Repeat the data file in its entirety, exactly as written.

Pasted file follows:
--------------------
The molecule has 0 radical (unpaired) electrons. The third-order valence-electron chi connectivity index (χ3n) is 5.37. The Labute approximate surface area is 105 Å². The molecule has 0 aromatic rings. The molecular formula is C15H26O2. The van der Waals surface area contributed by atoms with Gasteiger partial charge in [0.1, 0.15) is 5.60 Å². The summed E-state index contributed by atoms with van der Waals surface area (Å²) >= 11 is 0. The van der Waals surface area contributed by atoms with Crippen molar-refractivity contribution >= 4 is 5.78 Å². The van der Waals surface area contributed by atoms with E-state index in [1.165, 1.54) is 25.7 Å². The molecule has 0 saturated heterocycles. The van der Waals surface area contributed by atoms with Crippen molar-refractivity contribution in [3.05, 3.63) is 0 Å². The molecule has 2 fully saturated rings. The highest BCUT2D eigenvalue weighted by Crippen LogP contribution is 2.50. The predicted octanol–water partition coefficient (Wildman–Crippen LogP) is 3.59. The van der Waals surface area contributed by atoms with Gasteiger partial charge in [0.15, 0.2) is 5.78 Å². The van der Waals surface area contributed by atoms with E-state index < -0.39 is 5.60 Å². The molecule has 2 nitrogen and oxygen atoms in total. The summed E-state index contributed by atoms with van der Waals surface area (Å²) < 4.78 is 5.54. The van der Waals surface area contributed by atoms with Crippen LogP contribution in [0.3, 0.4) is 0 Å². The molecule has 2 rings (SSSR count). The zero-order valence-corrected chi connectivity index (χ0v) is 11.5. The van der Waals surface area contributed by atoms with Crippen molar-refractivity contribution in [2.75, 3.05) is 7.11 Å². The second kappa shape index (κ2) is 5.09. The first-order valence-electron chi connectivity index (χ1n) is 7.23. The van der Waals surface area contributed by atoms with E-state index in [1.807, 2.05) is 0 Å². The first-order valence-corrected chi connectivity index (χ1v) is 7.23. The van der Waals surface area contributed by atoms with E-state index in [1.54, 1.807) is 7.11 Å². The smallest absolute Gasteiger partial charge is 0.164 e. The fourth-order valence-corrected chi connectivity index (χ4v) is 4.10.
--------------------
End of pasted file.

The molecule has 0 radical (unpaired) electrons. The third-order valence-electron chi connectivity index (χ3n) is 5.37. The Labute approximate surface area is 105 Å². The molecule has 0 aromatic rings. The molecular formula is C15H26O2. The van der Waals surface area contributed by atoms with Gasteiger partial charge in [0.1, 0.15) is 5.60 Å². The summed E-state index contributed by atoms with van der Waals surface area (Å²) >= 11 is 0. The van der Waals surface area contributed by atoms with Crippen molar-refractivity contribution >= 4 is 5.78 Å². The van der Waals surface area contributed by atoms with E-state index in [1.165, 1.54) is 25.7 Å². The molecule has 0 saturated heterocycles. The van der Waals surface area contributed by atoms with Crippen molar-refractivity contribution in [3.05, 3.63) is 0 Å². The molecule has 2 fully saturated rings. The highest BCUT2D eigenvalue weighted by Crippen LogP contribution is 2.50. The predicted octanol–water partition coefficient (Wildman–Crippen LogP) is 3.59. The van der Waals surface area contributed by atoms with Gasteiger partial charge in [0.15, 0.2) is 5.78 Å². The van der Waals surface area contributed by atoms with E-state index < -0.39 is 5.60 Å². The molecule has 2 nitrogen and oxygen atoms in total. The summed E-state index contributed by atoms with van der Waals surface area (Å²) < 4.78 is 5.54. The van der Waals surface area contributed by atoms with Crippen LogP contribution in [0.3, 0.4) is 0 Å². The molecule has 2 rings (SSSR count). The zero-order valence-corrected chi connectivity index (χ0v) is 11.5. The van der Waals surface area contributed by atoms with Crippen molar-refractivity contribution in [2.75, 3.05) is 7.11 Å². The second kappa shape index (κ2) is 5.09. The first-order valence-electron chi connectivity index (χ1n) is 7.23. The van der Waals surface area contributed by atoms with E-state index in [1.807, 2.05) is 0 Å². The first-order valence-corrected chi connectivity index (χ1v) is 7.23. The van der Waals surface area contributed by atoms with E-state index in [1.54, 1.807) is 7.11 Å². The smallest absolute Gasteiger partial charge is 0.164 e. The fourth-order valence-corrected chi connectivity index (χ4v) is 4.10.